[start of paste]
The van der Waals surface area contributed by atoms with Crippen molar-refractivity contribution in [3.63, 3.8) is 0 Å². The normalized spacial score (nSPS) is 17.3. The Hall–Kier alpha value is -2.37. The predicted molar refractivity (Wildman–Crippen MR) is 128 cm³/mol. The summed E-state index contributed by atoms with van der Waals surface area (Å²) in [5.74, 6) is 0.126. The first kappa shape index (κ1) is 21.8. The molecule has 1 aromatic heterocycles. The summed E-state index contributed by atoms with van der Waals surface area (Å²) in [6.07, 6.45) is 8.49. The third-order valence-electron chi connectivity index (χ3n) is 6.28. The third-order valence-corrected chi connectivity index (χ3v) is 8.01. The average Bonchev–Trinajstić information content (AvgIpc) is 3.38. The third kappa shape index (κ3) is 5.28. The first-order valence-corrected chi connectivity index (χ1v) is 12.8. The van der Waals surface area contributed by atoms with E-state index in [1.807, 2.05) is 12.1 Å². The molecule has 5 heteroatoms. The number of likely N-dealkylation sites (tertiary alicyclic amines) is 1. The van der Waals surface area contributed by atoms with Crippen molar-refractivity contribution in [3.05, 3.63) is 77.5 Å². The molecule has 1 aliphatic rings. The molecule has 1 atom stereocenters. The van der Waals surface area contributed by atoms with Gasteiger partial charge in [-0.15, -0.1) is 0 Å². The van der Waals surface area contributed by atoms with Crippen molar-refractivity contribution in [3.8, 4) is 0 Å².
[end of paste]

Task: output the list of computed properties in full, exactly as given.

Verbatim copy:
The van der Waals surface area contributed by atoms with Crippen molar-refractivity contribution in [3.63, 3.8) is 0 Å². The normalized spacial score (nSPS) is 17.3. The Hall–Kier alpha value is -2.37. The predicted molar refractivity (Wildman–Crippen MR) is 128 cm³/mol. The summed E-state index contributed by atoms with van der Waals surface area (Å²) in [5.74, 6) is 0.126. The first kappa shape index (κ1) is 21.8. The molecule has 1 aromatic heterocycles. The summed E-state index contributed by atoms with van der Waals surface area (Å²) in [6.07, 6.45) is 8.49. The third-order valence-electron chi connectivity index (χ3n) is 6.28. The third-order valence-corrected chi connectivity index (χ3v) is 8.01. The average Bonchev–Trinajstić information content (AvgIpc) is 3.38. The third kappa shape index (κ3) is 5.28. The first-order valence-corrected chi connectivity index (χ1v) is 12.8. The van der Waals surface area contributed by atoms with E-state index in [1.807, 2.05) is 12.1 Å². The molecule has 5 heteroatoms. The number of likely N-dealkylation sites (tertiary alicyclic amines) is 1. The van der Waals surface area contributed by atoms with Crippen molar-refractivity contribution in [3.05, 3.63) is 77.5 Å². The molecule has 1 aliphatic rings. The molecule has 1 atom stereocenters. The van der Waals surface area contributed by atoms with Gasteiger partial charge in [-0.15, -0.1) is 0 Å². The van der Waals surface area contributed by atoms with Crippen molar-refractivity contribution in [3.8, 4) is 0 Å².